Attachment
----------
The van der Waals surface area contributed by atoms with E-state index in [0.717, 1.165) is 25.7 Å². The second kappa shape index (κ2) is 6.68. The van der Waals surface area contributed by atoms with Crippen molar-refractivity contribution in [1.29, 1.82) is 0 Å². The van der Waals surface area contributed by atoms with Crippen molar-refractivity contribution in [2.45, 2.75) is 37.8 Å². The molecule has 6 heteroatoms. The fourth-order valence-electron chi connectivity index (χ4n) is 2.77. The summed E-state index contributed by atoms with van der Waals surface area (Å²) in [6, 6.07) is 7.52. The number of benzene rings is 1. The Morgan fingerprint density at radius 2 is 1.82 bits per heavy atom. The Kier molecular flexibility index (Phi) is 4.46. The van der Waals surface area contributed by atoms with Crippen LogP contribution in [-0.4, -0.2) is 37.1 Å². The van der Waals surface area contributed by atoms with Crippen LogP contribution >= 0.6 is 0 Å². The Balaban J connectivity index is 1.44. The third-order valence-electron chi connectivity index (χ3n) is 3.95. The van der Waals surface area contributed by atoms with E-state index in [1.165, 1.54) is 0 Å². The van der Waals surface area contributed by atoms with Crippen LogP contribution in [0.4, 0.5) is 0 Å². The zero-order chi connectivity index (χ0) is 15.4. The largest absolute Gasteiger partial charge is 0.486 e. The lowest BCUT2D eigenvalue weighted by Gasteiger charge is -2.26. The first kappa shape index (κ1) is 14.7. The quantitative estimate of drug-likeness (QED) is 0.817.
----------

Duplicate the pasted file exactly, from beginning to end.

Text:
The van der Waals surface area contributed by atoms with E-state index in [0.717, 1.165) is 25.7 Å². The second kappa shape index (κ2) is 6.68. The van der Waals surface area contributed by atoms with Crippen molar-refractivity contribution in [1.29, 1.82) is 0 Å². The van der Waals surface area contributed by atoms with Crippen molar-refractivity contribution in [2.45, 2.75) is 37.8 Å². The molecule has 6 heteroatoms. The fourth-order valence-electron chi connectivity index (χ4n) is 2.77. The summed E-state index contributed by atoms with van der Waals surface area (Å²) in [6, 6.07) is 7.52. The number of benzene rings is 1. The Morgan fingerprint density at radius 2 is 1.82 bits per heavy atom. The Kier molecular flexibility index (Phi) is 4.46. The van der Waals surface area contributed by atoms with Crippen LogP contribution in [-0.4, -0.2) is 37.1 Å². The van der Waals surface area contributed by atoms with Crippen LogP contribution >= 0.6 is 0 Å². The Balaban J connectivity index is 1.44. The third-order valence-electron chi connectivity index (χ3n) is 3.95. The van der Waals surface area contributed by atoms with E-state index in [1.165, 1.54) is 0 Å². The van der Waals surface area contributed by atoms with Crippen LogP contribution in [0.4, 0.5) is 0 Å². The zero-order chi connectivity index (χ0) is 15.4. The largest absolute Gasteiger partial charge is 0.486 e. The lowest BCUT2D eigenvalue weighted by Gasteiger charge is -2.26. The first kappa shape index (κ1) is 14.7. The quantitative estimate of drug-likeness (QED) is 0.817.